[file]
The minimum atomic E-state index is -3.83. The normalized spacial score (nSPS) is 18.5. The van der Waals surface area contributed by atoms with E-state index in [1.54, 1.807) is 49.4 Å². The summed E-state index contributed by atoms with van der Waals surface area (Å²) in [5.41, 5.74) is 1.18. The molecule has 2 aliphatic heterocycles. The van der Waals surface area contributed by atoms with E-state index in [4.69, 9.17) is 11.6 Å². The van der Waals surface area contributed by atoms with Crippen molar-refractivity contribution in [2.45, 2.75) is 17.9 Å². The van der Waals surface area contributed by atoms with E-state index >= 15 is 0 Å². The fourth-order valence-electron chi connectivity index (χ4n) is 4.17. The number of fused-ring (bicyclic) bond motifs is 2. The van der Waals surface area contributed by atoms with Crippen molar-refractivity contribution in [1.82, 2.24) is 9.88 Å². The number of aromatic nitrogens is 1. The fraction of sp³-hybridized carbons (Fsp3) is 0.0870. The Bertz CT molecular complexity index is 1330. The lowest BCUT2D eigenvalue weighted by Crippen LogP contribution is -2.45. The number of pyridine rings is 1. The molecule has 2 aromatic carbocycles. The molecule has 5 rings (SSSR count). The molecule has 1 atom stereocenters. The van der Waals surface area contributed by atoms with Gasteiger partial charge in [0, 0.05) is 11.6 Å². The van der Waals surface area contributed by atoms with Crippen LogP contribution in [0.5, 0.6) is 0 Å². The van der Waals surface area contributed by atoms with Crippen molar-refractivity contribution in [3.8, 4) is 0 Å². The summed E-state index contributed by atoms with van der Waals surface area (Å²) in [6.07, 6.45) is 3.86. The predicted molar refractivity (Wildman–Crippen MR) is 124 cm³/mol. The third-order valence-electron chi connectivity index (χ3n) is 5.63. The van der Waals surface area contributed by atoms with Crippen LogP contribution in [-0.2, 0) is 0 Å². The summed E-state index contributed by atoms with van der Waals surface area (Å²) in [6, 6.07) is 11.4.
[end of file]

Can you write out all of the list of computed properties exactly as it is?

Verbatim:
The minimum atomic E-state index is -3.83. The normalized spacial score (nSPS) is 18.5. The van der Waals surface area contributed by atoms with E-state index in [1.54, 1.807) is 49.4 Å². The summed E-state index contributed by atoms with van der Waals surface area (Å²) in [5.41, 5.74) is 1.18. The molecule has 2 aliphatic heterocycles. The van der Waals surface area contributed by atoms with E-state index in [4.69, 9.17) is 11.6 Å². The van der Waals surface area contributed by atoms with Crippen molar-refractivity contribution in [2.45, 2.75) is 17.9 Å². The van der Waals surface area contributed by atoms with E-state index >= 15 is 0 Å². The fourth-order valence-electron chi connectivity index (χ4n) is 4.17. The number of fused-ring (bicyclic) bond motifs is 2. The van der Waals surface area contributed by atoms with Crippen molar-refractivity contribution in [1.82, 2.24) is 9.88 Å². The number of aromatic nitrogens is 1. The fraction of sp³-hybridized carbons (Fsp3) is 0.0870. The Bertz CT molecular complexity index is 1330. The lowest BCUT2D eigenvalue weighted by Crippen LogP contribution is -2.45. The number of pyridine rings is 1. The molecule has 2 aromatic carbocycles. The molecule has 5 rings (SSSR count). The molecule has 1 atom stereocenters. The van der Waals surface area contributed by atoms with Gasteiger partial charge in [0, 0.05) is 11.6 Å². The van der Waals surface area contributed by atoms with Crippen LogP contribution in [0.5, 0.6) is 0 Å². The van der Waals surface area contributed by atoms with Crippen molar-refractivity contribution in [3.8, 4) is 0 Å². The summed E-state index contributed by atoms with van der Waals surface area (Å²) in [6.07, 6.45) is 3.86. The predicted molar refractivity (Wildman–Crippen MR) is 124 cm³/mol. The third-order valence-electron chi connectivity index (χ3n) is 5.63. The van der Waals surface area contributed by atoms with Crippen LogP contribution in [-0.2, 0) is 0 Å². The summed E-state index contributed by atoms with van der Waals surface area (Å²) in [6, 6.07) is 11.4.